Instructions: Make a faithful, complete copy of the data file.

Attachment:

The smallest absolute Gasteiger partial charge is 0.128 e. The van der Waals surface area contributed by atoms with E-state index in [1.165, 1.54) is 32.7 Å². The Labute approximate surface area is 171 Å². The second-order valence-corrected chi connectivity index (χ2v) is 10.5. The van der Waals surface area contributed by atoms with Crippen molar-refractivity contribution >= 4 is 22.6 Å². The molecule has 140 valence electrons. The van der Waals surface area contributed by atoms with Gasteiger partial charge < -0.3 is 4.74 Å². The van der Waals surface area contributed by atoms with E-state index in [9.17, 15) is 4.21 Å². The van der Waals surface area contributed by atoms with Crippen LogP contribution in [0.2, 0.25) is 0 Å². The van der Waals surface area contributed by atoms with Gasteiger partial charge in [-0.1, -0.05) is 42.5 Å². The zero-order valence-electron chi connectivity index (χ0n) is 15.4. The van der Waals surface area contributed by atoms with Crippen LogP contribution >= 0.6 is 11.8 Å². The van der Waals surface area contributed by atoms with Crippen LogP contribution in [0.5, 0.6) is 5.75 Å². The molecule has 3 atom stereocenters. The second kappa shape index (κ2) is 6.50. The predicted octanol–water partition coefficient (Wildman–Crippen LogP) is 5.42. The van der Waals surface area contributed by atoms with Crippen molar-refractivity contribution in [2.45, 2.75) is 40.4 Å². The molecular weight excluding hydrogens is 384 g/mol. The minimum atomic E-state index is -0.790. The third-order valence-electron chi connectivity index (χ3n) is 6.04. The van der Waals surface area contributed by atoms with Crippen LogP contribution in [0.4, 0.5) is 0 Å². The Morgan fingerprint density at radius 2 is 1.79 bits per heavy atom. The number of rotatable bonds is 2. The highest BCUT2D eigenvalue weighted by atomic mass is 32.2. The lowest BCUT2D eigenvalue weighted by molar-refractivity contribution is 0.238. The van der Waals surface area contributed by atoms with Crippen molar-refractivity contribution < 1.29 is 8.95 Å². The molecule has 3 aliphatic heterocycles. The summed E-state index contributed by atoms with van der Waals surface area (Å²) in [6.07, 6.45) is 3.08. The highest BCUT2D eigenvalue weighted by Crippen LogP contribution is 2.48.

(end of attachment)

The smallest absolute Gasteiger partial charge is 0.128 e. The van der Waals surface area contributed by atoms with E-state index in [1.165, 1.54) is 32.7 Å². The Labute approximate surface area is 171 Å². The second-order valence-corrected chi connectivity index (χ2v) is 10.5. The van der Waals surface area contributed by atoms with Crippen molar-refractivity contribution >= 4 is 22.6 Å². The molecule has 140 valence electrons. The van der Waals surface area contributed by atoms with Gasteiger partial charge < -0.3 is 4.74 Å². The van der Waals surface area contributed by atoms with E-state index in [9.17, 15) is 4.21 Å². The van der Waals surface area contributed by atoms with Crippen LogP contribution in [0.2, 0.25) is 0 Å². The van der Waals surface area contributed by atoms with Gasteiger partial charge in [-0.1, -0.05) is 42.5 Å². The zero-order valence-electron chi connectivity index (χ0n) is 15.4. The van der Waals surface area contributed by atoms with Crippen LogP contribution >= 0.6 is 11.8 Å². The van der Waals surface area contributed by atoms with Crippen LogP contribution in [0.5, 0.6) is 5.75 Å². The molecule has 3 atom stereocenters. The second kappa shape index (κ2) is 6.50. The predicted octanol–water partition coefficient (Wildman–Crippen LogP) is 5.42. The van der Waals surface area contributed by atoms with Crippen molar-refractivity contribution in [2.45, 2.75) is 40.4 Å². The molecular weight excluding hydrogens is 384 g/mol. The minimum atomic E-state index is -0.790. The third-order valence-electron chi connectivity index (χ3n) is 6.04. The van der Waals surface area contributed by atoms with Crippen LogP contribution in [0.4, 0.5) is 0 Å². The Morgan fingerprint density at radius 2 is 1.79 bits per heavy atom. The number of rotatable bonds is 2. The highest BCUT2D eigenvalue weighted by atomic mass is 32.2. The lowest BCUT2D eigenvalue weighted by molar-refractivity contribution is 0.238. The van der Waals surface area contributed by atoms with Crippen molar-refractivity contribution < 1.29 is 8.95 Å². The molecule has 3 aliphatic heterocycles. The summed E-state index contributed by atoms with van der Waals surface area (Å²) in [6.07, 6.45) is 3.08. The highest BCUT2D eigenvalue weighted by Crippen LogP contribution is 2.48.